Reduce Breastfeeding 

As we said before, weaning is one of the best things you can do to begin drying up your breast milk supply. Gradually decreasing feeding sessions encourages your breasts to produce less milk while also avoiding any discomfort that can come from engorgement or clogged ducts. 

Don’t Go Cold-Turkey 

It’s best to not stop breastfeeding abruptly. However, even during a gradual let-down, you may still feel some discomfort. Make sure to wear a supportive bra and use ice packs and pain medication to help with any discomfort. Hand expressing in very small quantities can also help with engorgement. 

Avoid Nipple Stimulation 

Verywell Health recommends avoiding any nipple stimulation as you try to dry your milk supply. While it can be tempting to check if breast milk is still being made, it’s best to avoid hand expressing or pumping during this process.  


Did you know certain herbs can help dry up your milk supply? According to Healthline, herbs that have the potential to dry up breast milk include:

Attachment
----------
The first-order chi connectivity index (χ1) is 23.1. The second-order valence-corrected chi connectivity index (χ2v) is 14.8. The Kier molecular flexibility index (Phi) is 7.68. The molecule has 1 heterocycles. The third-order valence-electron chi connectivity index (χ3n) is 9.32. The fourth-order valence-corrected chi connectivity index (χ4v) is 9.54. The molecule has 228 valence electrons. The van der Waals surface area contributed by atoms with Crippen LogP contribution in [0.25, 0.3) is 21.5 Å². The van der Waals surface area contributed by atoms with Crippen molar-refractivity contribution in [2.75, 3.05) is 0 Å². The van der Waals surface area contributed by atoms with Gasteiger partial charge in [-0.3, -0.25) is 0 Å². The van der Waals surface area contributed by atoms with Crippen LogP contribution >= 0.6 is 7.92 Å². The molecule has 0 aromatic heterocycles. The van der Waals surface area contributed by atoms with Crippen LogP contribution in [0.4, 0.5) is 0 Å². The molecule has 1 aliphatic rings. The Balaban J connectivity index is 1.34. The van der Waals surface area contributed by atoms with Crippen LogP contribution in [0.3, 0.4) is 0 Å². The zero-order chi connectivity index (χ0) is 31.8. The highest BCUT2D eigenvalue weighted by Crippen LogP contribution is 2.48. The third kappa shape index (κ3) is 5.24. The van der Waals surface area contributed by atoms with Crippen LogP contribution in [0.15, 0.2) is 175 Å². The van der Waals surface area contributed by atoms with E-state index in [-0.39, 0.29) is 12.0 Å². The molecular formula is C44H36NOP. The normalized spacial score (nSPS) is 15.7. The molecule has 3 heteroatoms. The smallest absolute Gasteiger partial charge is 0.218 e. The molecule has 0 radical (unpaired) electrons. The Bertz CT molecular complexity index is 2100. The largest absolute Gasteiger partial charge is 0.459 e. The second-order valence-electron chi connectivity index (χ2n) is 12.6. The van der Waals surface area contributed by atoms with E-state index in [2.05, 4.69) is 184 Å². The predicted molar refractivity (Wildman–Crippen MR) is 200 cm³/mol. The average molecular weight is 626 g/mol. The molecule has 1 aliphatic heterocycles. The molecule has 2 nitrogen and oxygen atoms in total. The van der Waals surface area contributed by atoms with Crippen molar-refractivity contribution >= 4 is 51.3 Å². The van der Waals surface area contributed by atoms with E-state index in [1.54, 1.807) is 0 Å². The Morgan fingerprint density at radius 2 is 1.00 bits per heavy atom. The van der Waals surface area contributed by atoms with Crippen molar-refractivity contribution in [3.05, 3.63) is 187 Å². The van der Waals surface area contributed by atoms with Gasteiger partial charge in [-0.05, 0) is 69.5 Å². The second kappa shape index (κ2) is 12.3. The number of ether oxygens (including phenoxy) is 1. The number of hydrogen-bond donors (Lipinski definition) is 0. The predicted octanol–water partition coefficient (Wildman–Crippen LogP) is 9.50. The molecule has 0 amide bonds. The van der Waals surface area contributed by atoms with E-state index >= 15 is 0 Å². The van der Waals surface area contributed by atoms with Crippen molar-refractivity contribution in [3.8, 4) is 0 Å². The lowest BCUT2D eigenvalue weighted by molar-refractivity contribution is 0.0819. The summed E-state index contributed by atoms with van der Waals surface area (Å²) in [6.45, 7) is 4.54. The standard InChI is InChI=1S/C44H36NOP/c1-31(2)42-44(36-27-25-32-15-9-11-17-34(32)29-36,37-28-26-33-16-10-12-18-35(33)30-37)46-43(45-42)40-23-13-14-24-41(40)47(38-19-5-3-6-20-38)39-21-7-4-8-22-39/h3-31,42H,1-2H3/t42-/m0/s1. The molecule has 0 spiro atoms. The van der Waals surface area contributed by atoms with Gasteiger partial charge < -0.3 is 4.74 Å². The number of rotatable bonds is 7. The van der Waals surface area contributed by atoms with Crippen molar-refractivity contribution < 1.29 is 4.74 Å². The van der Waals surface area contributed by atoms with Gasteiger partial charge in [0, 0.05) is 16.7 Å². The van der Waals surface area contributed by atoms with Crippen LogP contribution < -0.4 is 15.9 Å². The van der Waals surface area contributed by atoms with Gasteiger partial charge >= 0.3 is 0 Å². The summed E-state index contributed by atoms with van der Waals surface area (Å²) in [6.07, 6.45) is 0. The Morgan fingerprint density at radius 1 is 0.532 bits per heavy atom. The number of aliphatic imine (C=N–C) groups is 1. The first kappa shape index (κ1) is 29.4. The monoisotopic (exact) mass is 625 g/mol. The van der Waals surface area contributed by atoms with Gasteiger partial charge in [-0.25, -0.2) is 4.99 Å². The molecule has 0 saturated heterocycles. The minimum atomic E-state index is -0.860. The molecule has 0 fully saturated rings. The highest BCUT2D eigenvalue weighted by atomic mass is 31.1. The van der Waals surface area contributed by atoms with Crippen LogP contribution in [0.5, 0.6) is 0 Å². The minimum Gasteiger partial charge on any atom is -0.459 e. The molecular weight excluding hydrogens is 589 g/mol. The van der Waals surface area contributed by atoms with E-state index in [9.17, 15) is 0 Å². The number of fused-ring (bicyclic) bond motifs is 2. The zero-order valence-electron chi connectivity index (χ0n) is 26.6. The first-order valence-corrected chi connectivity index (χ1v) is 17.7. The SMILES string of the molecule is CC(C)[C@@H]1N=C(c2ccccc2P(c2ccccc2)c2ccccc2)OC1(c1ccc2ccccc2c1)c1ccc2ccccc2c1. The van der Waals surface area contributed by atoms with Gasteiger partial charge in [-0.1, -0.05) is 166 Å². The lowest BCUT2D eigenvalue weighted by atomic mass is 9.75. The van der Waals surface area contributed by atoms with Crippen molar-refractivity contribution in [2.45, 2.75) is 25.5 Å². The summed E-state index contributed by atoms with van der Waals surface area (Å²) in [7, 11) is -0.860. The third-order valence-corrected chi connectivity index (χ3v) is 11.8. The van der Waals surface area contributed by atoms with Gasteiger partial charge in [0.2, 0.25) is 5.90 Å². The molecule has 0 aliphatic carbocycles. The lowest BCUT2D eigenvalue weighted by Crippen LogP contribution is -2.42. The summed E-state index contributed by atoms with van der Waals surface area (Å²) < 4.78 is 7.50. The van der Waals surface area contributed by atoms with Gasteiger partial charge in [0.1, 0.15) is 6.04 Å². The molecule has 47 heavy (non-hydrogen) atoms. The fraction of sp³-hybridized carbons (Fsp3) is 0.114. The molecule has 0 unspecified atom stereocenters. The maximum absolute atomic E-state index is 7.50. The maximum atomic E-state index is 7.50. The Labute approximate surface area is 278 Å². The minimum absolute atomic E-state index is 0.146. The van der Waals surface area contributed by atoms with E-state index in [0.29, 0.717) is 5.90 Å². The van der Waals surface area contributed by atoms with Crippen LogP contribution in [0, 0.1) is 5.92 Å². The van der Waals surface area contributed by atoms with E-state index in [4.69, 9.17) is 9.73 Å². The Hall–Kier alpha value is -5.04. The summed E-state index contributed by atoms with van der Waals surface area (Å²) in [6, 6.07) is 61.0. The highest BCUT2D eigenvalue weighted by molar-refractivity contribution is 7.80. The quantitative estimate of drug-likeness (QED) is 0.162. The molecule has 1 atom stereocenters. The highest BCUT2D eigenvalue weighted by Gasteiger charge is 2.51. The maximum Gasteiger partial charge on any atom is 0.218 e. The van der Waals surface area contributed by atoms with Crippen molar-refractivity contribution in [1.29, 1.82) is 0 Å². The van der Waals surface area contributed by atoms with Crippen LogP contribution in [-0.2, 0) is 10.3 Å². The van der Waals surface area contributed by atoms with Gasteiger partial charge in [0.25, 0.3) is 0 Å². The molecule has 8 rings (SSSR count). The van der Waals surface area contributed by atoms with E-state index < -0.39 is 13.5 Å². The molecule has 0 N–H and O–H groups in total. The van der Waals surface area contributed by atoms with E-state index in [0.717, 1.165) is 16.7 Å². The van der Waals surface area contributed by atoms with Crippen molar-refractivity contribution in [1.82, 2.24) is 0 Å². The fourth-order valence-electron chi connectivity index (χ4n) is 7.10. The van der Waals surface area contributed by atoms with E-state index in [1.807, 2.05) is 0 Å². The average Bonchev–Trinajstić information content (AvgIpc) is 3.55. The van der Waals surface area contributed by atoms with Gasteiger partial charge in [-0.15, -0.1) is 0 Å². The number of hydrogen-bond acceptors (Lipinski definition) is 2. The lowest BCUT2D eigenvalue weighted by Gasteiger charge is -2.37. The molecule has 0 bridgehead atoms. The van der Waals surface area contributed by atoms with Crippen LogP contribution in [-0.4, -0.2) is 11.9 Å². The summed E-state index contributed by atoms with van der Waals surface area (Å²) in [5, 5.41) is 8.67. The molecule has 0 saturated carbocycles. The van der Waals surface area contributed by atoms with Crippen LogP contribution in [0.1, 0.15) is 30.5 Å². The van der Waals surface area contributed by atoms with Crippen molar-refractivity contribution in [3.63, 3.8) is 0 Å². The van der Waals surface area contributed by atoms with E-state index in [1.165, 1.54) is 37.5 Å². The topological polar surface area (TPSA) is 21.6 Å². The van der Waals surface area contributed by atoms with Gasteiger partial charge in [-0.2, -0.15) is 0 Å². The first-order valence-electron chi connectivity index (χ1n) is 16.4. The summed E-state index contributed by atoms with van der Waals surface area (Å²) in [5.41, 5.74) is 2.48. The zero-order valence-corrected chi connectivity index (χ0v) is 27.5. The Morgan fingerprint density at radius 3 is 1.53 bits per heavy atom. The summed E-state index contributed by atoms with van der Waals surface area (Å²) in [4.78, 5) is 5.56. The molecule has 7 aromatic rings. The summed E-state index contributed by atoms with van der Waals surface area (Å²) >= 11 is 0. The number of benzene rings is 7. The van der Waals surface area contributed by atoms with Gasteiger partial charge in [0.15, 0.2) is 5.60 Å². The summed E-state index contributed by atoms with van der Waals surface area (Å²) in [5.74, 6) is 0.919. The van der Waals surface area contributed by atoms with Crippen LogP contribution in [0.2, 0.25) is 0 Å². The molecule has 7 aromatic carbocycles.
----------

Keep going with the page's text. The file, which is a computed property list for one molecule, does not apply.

• sage 
  • peppermint 
  • chasteberry 
  • parsley 
  • jasmine 

Herbal teas can help you gradually reduce your supply. 

Timeline to Dry Up Your Milk Supply 

So, how long does it take for breast milk to dry up? It depends! 

Choosing to stop breastfeeding is a personal choice that is sometimes made out of necessity. As this final chapter in breastfeeding comes to a close, you can commemorate your journey with custom breastmilk jewelry from KeepsakeMom. 

Shop our selection of sentimental breastmilk jewelry today.